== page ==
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[cdn-nucl-l] Fw: German radioactive spa says 'Hail, Radonia!'
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From: Michael C. Baker <firstname.lastname@example.org>
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Sent: Thursday, January 18, 2001 9:46 AM
Subject: German radioactive spa says 'Hail, Radonia!'
> German radioactive spa says 'Hail, Radonia!'
> GERMANY: January 17, 2001
> SCHLEMA, Germany - As NATO's Balkans veterans fret
> about health risks from uranium munitions, a
> generation old enough to remember the last great
> European war is happily paying for a bit of extra
> radiation exposure.
> Every day hundreds of elderly Germans splash around in
> the spa waters at Schlema, which contain low levels of
> radon, a radioactive gas generated from the decay of
> uranium, with the conviction it can cure a variety of
> like rheumatism.
> "I'm here for the first time and it's rather nice," said
> Wolf, a 67-uear-old retired farmer, after a swim in a
> pool overlooked by hills famous for their rich lode of
> uranium. "I'm not afraid of radiation...I plan to come
> next week."
> As in the current debate over the risks faced by NATO
> soldiers because of the use of depleted uranium munitions
> in Kosovo and Bosnia or early in the Gulf War against
> experts disagree over the possible dangers from
> spas such as Schlema and Bad Gastein in Austria.
> German Defence Minister Rudolf Scharping, who said this
> month that soldiers were not at risk from contact with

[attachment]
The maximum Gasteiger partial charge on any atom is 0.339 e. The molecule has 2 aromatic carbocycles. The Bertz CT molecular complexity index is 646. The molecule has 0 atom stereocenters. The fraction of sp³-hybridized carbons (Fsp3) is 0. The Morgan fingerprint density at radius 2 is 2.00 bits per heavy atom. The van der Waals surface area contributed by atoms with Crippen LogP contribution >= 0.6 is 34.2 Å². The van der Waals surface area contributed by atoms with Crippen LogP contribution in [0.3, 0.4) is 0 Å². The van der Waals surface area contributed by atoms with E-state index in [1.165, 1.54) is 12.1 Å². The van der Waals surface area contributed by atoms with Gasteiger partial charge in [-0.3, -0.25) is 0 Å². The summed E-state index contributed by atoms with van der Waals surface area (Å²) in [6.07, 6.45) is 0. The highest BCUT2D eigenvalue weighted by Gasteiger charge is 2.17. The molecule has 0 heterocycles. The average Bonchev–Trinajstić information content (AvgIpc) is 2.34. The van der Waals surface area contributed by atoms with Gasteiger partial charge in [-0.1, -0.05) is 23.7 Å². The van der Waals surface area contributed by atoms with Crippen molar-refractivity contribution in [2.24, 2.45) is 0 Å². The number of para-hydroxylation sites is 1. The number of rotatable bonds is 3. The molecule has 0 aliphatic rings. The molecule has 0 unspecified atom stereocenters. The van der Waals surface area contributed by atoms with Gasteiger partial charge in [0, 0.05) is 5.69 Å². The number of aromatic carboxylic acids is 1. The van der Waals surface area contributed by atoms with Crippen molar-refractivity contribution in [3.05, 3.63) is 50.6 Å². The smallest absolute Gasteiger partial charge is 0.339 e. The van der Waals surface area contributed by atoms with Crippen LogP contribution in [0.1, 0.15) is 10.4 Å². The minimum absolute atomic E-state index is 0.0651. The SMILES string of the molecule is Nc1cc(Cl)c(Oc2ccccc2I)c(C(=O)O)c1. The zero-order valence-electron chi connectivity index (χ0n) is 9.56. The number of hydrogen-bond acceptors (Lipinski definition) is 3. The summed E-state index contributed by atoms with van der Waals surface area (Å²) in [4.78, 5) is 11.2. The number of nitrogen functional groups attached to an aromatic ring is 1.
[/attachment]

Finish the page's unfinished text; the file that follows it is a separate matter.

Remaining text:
> depleted uranium shells, raised some eyebrows by
> comparing their exposure to the radioactive spas.
> "For example, one gram of depleted uranium that was used
> for this type of ammunition is about the same amount of
> radiation as in 10 litres of water from the Bad Gastein
> he told reporters.
> AN IRRADIATED PAST
> Germany's handful of radioactive spas have a tradition
> dating back a century. And even during this
> age, more sensitive to radioactivity, local officials are
> betting that the town's future revives that radioactive
> Schlema, with a population of about 6,000, enjoyed its
> heyday during the Nazi era when it boasted of being the
> most radioactive spot on Earth and had more than 100
> hotels and guesthouses to receive visitors. It thrived
> during World War Two, receiving its record number of spa
> visitors in 1943.
> After the war, the victorious Soviet occupiers realised
> uranium in this region, about 230 km (150 miles) south of
> Berlin, was too valuable for just splashing around in.
> They sent in an NKVD secret police general who once ran
> gulag labour camp to set up a giant mining operation for
> Soviet nuclear warheads. The spa was destroyed, visitors
> The mining continued until the collapse of East German
> communism in 1990, when the reunified Germany inherited
> an ecological disaster, even though much of the uranium
> was by then already extracted.
> "The strongest radioactive source in the world was right
> here," said Peter Wolff, 58, head of the ongoing local
> clean-up operation, which is expected to cost 13 billion
> marks ($6.3 billion) across the region.
> He led a visitor to an elevator shaft and descended into
> maze of dimly-lit mining tunnels where he has worked
> "No one needed to be forced to mine here. Miners earned
> lots of money back then, twice as much as in other jobs,"
> he said. "It was known that uranium was radioactive, you
> learned that in school. But it's like flying. There are
> accidents, but you think it won't happen to you."
> The danger was always there however.
> Experts say more than 5,000 miners died from
> radon-related lung cancer which developed while mining